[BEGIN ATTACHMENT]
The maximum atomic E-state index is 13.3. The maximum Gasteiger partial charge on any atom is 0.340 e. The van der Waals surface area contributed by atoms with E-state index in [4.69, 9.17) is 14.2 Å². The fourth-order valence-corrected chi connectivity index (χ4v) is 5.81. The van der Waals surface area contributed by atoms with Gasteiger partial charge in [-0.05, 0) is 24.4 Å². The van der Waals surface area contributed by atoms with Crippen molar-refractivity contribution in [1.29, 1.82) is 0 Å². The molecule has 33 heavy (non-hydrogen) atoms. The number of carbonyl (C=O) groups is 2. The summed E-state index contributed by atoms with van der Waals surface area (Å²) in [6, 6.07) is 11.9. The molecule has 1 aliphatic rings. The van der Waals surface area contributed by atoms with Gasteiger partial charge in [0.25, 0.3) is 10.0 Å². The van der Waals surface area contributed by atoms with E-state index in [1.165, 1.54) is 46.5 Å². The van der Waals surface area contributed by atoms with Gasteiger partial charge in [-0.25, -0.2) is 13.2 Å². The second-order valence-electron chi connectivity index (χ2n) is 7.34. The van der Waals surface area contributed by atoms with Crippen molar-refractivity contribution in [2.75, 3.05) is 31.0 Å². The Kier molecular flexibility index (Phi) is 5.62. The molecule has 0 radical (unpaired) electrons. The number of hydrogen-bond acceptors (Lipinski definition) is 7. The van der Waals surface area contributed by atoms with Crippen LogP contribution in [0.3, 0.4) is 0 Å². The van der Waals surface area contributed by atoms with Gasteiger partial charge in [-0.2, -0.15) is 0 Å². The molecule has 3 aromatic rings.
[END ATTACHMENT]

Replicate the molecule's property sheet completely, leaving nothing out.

The maximum atomic E-state index is 13.3. The maximum Gasteiger partial charge on any atom is 0.340 e. The van der Waals surface area contributed by atoms with E-state index in [4.69, 9.17) is 14.2 Å². The fourth-order valence-corrected chi connectivity index (χ4v) is 5.81. The van der Waals surface area contributed by atoms with Gasteiger partial charge in [-0.05, 0) is 24.4 Å². The van der Waals surface area contributed by atoms with Crippen molar-refractivity contribution in [1.29, 1.82) is 0 Å². The molecule has 33 heavy (non-hydrogen) atoms. The number of carbonyl (C=O) groups is 2. The summed E-state index contributed by atoms with van der Waals surface area (Å²) in [6, 6.07) is 11.9. The molecule has 1 aliphatic rings. The van der Waals surface area contributed by atoms with Gasteiger partial charge in [0.25, 0.3) is 10.0 Å². The van der Waals surface area contributed by atoms with E-state index in [1.165, 1.54) is 46.5 Å². The van der Waals surface area contributed by atoms with Gasteiger partial charge in [-0.25, -0.2) is 13.2 Å². The second-order valence-electron chi connectivity index (χ2n) is 7.34. The van der Waals surface area contributed by atoms with Crippen molar-refractivity contribution in [2.75, 3.05) is 31.0 Å². The Kier molecular flexibility index (Phi) is 5.62. The molecule has 0 radical (unpaired) electrons. The number of hydrogen-bond acceptors (Lipinski definition) is 7. The van der Waals surface area contributed by atoms with Crippen LogP contribution in [0.3, 0.4) is 0 Å². The van der Waals surface area contributed by atoms with Gasteiger partial charge in [-0.2, -0.15) is 0 Å². The molecule has 3 aromatic rings.